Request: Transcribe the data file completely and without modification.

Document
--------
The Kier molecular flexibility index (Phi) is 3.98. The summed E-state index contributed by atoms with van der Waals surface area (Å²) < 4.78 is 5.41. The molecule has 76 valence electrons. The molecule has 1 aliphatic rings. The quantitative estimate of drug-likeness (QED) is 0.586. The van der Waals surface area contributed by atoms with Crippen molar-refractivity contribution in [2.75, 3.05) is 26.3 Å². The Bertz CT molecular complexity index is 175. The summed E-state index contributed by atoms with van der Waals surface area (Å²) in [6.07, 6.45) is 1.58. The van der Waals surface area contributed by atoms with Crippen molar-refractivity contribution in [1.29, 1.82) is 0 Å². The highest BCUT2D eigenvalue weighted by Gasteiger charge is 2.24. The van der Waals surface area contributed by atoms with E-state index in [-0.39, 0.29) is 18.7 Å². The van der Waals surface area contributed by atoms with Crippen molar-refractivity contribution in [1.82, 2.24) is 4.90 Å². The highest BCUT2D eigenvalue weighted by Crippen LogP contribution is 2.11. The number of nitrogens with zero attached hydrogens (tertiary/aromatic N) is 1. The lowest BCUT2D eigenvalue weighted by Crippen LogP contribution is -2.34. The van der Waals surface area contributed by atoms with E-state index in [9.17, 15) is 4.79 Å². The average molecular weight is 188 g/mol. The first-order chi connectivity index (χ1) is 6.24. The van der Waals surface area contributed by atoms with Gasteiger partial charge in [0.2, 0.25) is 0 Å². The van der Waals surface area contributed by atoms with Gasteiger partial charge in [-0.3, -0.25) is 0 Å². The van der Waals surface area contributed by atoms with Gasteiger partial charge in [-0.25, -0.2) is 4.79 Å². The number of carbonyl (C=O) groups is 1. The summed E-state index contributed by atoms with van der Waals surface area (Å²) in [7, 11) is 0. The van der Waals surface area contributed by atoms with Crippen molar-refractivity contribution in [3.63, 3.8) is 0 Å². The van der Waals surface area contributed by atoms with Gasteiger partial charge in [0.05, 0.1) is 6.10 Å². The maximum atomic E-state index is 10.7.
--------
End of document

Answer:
The Kier molecular flexibility index (Phi) is 3.98. The summed E-state index contributed by atoms with van der Waals surface area (Å²) < 4.78 is 5.41. The molecule has 76 valence electrons. The molecule has 1 aliphatic rings. The quantitative estimate of drug-likeness (QED) is 0.586. The van der Waals surface area contributed by atoms with Crippen molar-refractivity contribution in [2.75, 3.05) is 26.3 Å². The Bertz CT molecular complexity index is 175. The summed E-state index contributed by atoms with van der Waals surface area (Å²) in [6.07, 6.45) is 1.58. The van der Waals surface area contributed by atoms with Crippen molar-refractivity contribution in [1.29, 1.82) is 0 Å². The highest BCUT2D eigenvalue weighted by Gasteiger charge is 2.24. The van der Waals surface area contributed by atoms with E-state index in [-0.39, 0.29) is 18.7 Å². The van der Waals surface area contributed by atoms with Crippen molar-refractivity contribution in [1.82, 2.24) is 4.90 Å². The highest BCUT2D eigenvalue weighted by Crippen LogP contribution is 2.11. The number of nitrogens with zero attached hydrogens (tertiary/aromatic N) is 1. The lowest BCUT2D eigenvalue weighted by Crippen LogP contribution is -2.34. The van der Waals surface area contributed by atoms with E-state index in [9.17, 15) is 4.79 Å². The average molecular weight is 188 g/mol. The first-order chi connectivity index (χ1) is 6.24. The van der Waals surface area contributed by atoms with Gasteiger partial charge in [0.2, 0.25) is 0 Å². The van der Waals surface area contributed by atoms with Gasteiger partial charge in [-0.3, -0.25) is 0 Å². The van der Waals surface area contributed by atoms with Gasteiger partial charge in [-0.25, -0.2) is 4.79 Å². The number of carbonyl (C=O) groups is 1. The summed E-state index contributed by atoms with van der Waals surface area (Å²) in [7, 11) is 0. The van der Waals surface area contributed by atoms with Crippen molar-refractivity contribution in [3.63, 3.8) is 0 Å². The van der Waals surface area contributed by atoms with Gasteiger partial charge in [0.05, 0.1) is 6.10 Å². The maximum atomic E-state index is 10.7.